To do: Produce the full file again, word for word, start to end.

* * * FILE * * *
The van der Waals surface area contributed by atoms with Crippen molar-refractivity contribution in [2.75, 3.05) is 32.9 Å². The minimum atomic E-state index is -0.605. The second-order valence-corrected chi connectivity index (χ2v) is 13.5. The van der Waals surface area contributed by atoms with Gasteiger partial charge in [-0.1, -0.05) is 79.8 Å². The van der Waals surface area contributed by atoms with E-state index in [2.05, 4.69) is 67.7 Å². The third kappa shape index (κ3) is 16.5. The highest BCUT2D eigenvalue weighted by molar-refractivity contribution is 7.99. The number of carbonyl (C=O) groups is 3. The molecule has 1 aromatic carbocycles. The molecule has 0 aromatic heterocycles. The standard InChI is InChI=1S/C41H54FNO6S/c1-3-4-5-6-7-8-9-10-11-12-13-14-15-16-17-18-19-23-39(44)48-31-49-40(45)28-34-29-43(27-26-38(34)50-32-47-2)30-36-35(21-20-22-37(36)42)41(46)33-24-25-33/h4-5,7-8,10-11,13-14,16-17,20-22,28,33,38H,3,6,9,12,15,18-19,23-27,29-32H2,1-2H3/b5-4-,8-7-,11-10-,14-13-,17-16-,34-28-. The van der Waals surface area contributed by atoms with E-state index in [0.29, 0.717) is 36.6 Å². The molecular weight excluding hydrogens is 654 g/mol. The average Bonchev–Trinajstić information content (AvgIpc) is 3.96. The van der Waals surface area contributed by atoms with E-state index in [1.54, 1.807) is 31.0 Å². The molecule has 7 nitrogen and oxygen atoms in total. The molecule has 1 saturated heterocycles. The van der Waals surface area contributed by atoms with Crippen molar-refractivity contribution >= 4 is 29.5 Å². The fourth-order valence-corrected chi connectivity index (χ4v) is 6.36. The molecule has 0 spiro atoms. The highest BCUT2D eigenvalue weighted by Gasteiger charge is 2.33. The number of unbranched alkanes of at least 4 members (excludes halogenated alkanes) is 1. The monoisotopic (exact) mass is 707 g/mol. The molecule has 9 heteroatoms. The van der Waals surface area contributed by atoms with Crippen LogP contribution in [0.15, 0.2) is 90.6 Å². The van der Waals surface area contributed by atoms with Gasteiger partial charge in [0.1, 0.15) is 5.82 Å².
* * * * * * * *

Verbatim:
The van der Waals surface area contributed by atoms with Crippen molar-refractivity contribution in [2.75, 3.05) is 32.9 Å². The minimum atomic E-state index is -0.605. The second-order valence-corrected chi connectivity index (χ2v) is 13.5. The van der Waals surface area contributed by atoms with Gasteiger partial charge in [-0.1, -0.05) is 79.8 Å². The van der Waals surface area contributed by atoms with E-state index in [2.05, 4.69) is 67.7 Å². The third kappa shape index (κ3) is 16.5. The highest BCUT2D eigenvalue weighted by molar-refractivity contribution is 7.99. The number of carbonyl (C=O) groups is 3. The molecule has 1 aromatic carbocycles. The molecule has 0 aromatic heterocycles. The standard InChI is InChI=1S/C41H54FNO6S/c1-3-4-5-6-7-8-9-10-11-12-13-14-15-16-17-18-19-23-39(44)48-31-49-40(45)28-34-29-43(27-26-38(34)50-32-47-2)30-36-35(21-20-22-37(36)42)41(46)33-24-25-33/h4-5,7-8,10-11,13-14,16-17,20-22,28,33,38H,3,6,9,12,15,18-19,23-27,29-32H2,1-2H3/b5-4-,8-7-,11-10-,14-13-,17-16-,34-28-. The van der Waals surface area contributed by atoms with E-state index in [0.29, 0.717) is 36.6 Å². The molecular weight excluding hydrogens is 654 g/mol. The average Bonchev–Trinajstić information content (AvgIpc) is 3.96. The van der Waals surface area contributed by atoms with E-state index in [1.54, 1.807) is 31.0 Å². The molecule has 7 nitrogen and oxygen atoms in total. The molecule has 1 saturated heterocycles. The van der Waals surface area contributed by atoms with Crippen molar-refractivity contribution >= 4 is 29.5 Å². The fourth-order valence-corrected chi connectivity index (χ4v) is 6.36. The molecule has 0 spiro atoms. The highest BCUT2D eigenvalue weighted by Gasteiger charge is 2.33. The number of unbranched alkanes of at least 4 members (excludes halogenated alkanes) is 1. The monoisotopic (exact) mass is 707 g/mol. The molecule has 9 heteroatoms. The van der Waals surface area contributed by atoms with Crippen LogP contribution in [0.15, 0.2) is 90.6 Å². The van der Waals surface area contributed by atoms with Gasteiger partial charge in [0.1, 0.15) is 5.82 Å².